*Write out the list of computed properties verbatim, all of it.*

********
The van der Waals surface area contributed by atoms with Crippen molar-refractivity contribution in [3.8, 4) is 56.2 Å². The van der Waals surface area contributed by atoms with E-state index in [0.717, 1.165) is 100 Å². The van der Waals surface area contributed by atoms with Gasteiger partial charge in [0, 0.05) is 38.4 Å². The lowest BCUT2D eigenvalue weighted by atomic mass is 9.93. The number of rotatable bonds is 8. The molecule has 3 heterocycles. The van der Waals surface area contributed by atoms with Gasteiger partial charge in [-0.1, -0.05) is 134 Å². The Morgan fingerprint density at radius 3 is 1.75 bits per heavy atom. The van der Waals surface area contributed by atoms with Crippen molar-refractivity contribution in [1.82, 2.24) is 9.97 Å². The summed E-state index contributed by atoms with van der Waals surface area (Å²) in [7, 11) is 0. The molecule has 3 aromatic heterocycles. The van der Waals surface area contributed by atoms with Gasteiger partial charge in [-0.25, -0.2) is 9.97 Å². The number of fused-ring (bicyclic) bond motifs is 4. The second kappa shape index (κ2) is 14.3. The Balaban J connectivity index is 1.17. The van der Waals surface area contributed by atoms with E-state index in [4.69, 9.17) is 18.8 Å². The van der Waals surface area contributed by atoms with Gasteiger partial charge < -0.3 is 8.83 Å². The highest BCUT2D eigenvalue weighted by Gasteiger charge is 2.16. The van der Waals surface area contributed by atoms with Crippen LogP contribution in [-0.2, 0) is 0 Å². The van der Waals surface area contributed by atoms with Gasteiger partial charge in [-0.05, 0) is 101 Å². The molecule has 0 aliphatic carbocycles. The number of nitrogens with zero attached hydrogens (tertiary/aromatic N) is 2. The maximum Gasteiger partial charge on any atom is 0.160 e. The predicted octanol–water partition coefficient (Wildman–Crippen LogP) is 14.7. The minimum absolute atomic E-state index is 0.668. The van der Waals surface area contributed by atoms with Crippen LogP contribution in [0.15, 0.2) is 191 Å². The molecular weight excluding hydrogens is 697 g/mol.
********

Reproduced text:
The van der Waals surface area contributed by atoms with Crippen molar-refractivity contribution in [3.8, 4) is 56.2 Å². The van der Waals surface area contributed by atoms with E-state index in [0.717, 1.165) is 100 Å². The van der Waals surface area contributed by atoms with Gasteiger partial charge in [0, 0.05) is 38.4 Å². The lowest BCUT2D eigenvalue weighted by atomic mass is 9.93. The number of rotatable bonds is 8. The molecule has 3 heterocycles. The van der Waals surface area contributed by atoms with Gasteiger partial charge in [-0.1, -0.05) is 134 Å². The Morgan fingerprint density at radius 3 is 1.75 bits per heavy atom. The van der Waals surface area contributed by atoms with Crippen molar-refractivity contribution in [1.82, 2.24) is 9.97 Å². The summed E-state index contributed by atoms with van der Waals surface area (Å²) in [7, 11) is 0. The molecule has 3 aromatic heterocycles. The van der Waals surface area contributed by atoms with Gasteiger partial charge in [-0.25, -0.2) is 9.97 Å². The number of fused-ring (bicyclic) bond motifs is 4. The second kappa shape index (κ2) is 14.3. The Balaban J connectivity index is 1.17. The van der Waals surface area contributed by atoms with E-state index in [4.69, 9.17) is 18.8 Å². The van der Waals surface area contributed by atoms with Gasteiger partial charge < -0.3 is 8.83 Å². The highest BCUT2D eigenvalue weighted by Gasteiger charge is 2.16. The van der Waals surface area contributed by atoms with Crippen LogP contribution in [-0.2, 0) is 0 Å². The van der Waals surface area contributed by atoms with Gasteiger partial charge in [-0.05, 0) is 101 Å². The molecule has 0 aliphatic carbocycles. The number of nitrogens with zero attached hydrogens (tertiary/aromatic N) is 2. The maximum Gasteiger partial charge on any atom is 0.160 e. The predicted octanol–water partition coefficient (Wildman–Crippen LogP) is 14.7. The minimum absolute atomic E-state index is 0.668. The van der Waals surface area contributed by atoms with Crippen LogP contribution in [0.15, 0.2) is 191 Å². The molecular weight excluding hydrogens is 697 g/mol.